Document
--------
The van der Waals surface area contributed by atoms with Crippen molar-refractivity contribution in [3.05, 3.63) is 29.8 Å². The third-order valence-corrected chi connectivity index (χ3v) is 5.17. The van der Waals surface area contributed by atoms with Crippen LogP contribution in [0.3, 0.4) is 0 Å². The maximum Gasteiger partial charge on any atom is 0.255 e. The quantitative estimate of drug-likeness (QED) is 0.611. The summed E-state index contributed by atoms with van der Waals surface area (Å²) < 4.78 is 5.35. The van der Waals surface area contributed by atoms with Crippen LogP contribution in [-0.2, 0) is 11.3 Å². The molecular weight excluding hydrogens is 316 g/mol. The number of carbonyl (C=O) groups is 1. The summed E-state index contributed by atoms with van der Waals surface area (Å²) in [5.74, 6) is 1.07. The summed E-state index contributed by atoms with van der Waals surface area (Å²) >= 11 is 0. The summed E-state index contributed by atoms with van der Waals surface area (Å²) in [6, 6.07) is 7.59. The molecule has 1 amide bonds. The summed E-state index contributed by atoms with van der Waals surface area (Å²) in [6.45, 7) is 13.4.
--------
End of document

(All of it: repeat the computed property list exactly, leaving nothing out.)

The van der Waals surface area contributed by atoms with Crippen molar-refractivity contribution in [3.05, 3.63) is 29.8 Å². The third-order valence-corrected chi connectivity index (χ3v) is 5.17. The van der Waals surface area contributed by atoms with Crippen LogP contribution in [0.3, 0.4) is 0 Å². The maximum Gasteiger partial charge on any atom is 0.255 e. The quantitative estimate of drug-likeness (QED) is 0.611. The summed E-state index contributed by atoms with van der Waals surface area (Å²) < 4.78 is 5.35. The van der Waals surface area contributed by atoms with Crippen LogP contribution in [-0.2, 0) is 11.3 Å². The molecular weight excluding hydrogens is 316 g/mol. The number of carbonyl (C=O) groups is 1. The summed E-state index contributed by atoms with van der Waals surface area (Å²) in [5.74, 6) is 1.07. The summed E-state index contributed by atoms with van der Waals surface area (Å²) >= 11 is 0. The summed E-state index contributed by atoms with van der Waals surface area (Å²) in [6, 6.07) is 7.59. The molecule has 1 amide bonds. The summed E-state index contributed by atoms with van der Waals surface area (Å²) in [6.45, 7) is 13.4.